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What does It Mean to "Fall Off the Wagon"?

Falling off the wagon often refers to drinking after a period of sobriety.
The phrase "fall off the wagon" has its roots in the 1800s' horse-drawn-wagon era.
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  • Last Modified Date: 31 October 2014
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When someone is said to have fallen off the wagon, it means that he or she did something which he or she had pledged not to do. This term is often used in the context of drinking; people who try to quit drinking may struggle and fall off the wagon at some point in response to stress, social temptation, and other factors. This idiom can, of course, also be used to describe participation in other forsworn activities, or a failure to keep a vow to do something.

The origins of this phrase lie in the 1800s, with the temperance movement. During this era, many people felt that alcohol was an extremely harmful substance, and they abstained from alcohol while encouraging others to do the same. The term references the water wagons which were once drawn by horses to water down dirt roads so that they did not become dusty. Members of the temperance movement said that they would sooner drink from a water wagon than touch a drop of alcohol, so when someone failed to keep a temperance pledge, people would say that he or she had fallen from the wagon.

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A fall off the wagon can be learning experience, especially for people who are struggling with addictions. In the case of alcohol and drug addiction, someone may fall when he or she is pressured or enters a social environment which encourages reversion to old habits, and the experience can be a reminder to be careful. Some people learn not to put themselves in certain situations, for fear of falling off the wagon.

This term can be used for all sorts of situations. For example, someone who fails to keep up with a resolution to exercise more might say that he or she has fallen off the wagon. The idea that someone “falls” rather than “jumps” off the wagon illustrates the fact that it can be very hard to keep vows for personal improvement, underscoring the fact that the circumstances may have been slightly out of control.

While it can be tempting to give up after a fall off the wagon, it is a good idea to climb right back on again, so to speak. It can help to remember why one made a vow to do or not do something in the first place, and to reaffirm the vow after a fall. Some people find that it helps to ask for assistance from friends or support programs to make it more difficult to fall.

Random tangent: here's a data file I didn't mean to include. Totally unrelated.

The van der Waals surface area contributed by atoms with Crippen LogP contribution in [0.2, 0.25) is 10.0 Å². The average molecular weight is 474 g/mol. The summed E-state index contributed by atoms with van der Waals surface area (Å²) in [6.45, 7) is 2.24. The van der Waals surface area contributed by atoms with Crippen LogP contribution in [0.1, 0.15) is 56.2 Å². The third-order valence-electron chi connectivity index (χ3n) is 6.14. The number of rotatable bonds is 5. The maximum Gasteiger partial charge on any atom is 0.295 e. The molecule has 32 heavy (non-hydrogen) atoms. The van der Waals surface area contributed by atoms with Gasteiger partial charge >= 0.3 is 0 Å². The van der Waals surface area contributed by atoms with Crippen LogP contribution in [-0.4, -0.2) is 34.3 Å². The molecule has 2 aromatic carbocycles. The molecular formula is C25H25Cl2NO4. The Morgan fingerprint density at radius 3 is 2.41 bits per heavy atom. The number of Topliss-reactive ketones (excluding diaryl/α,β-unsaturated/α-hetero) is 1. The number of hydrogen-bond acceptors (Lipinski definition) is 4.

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GenevaMech
Post 2

@ Comparables- As pessimistic as what you wrote sounds, it is entirely true. I have had a few very close friends die from drug addiction, and I have lost family members to addiction. My fiancée’s sister recently lost her child to the state because of her addiction. My fiancée used to care for her child on a regular basis, and it was hard for her to deal with when she found out.

Honestly, my fiancée will likely lose her sister to her unshakeable addiction in the next few years. She has been committed, arrested, and bounced off the bottom a few times, but she doesn't want to change. All my fiancée can do is hope that this doesn't happen. All I can do is brace for when it does, and promise to be there for my fiancée.

Comparables
Post 1

Addiction is definitely a lifelong affliction. I have a few addicts in my extended family, as I am sure most do, that have been battling on and off with their addictions as long as I can remember. The effects of an addict falling off the wagon can be devastating to some family members. Addiction can tear families apart, and often the only remedy is to learn to live with it. Only the addict can want to change, and in some cases no matter how hard you or they try, the addiction will always win.

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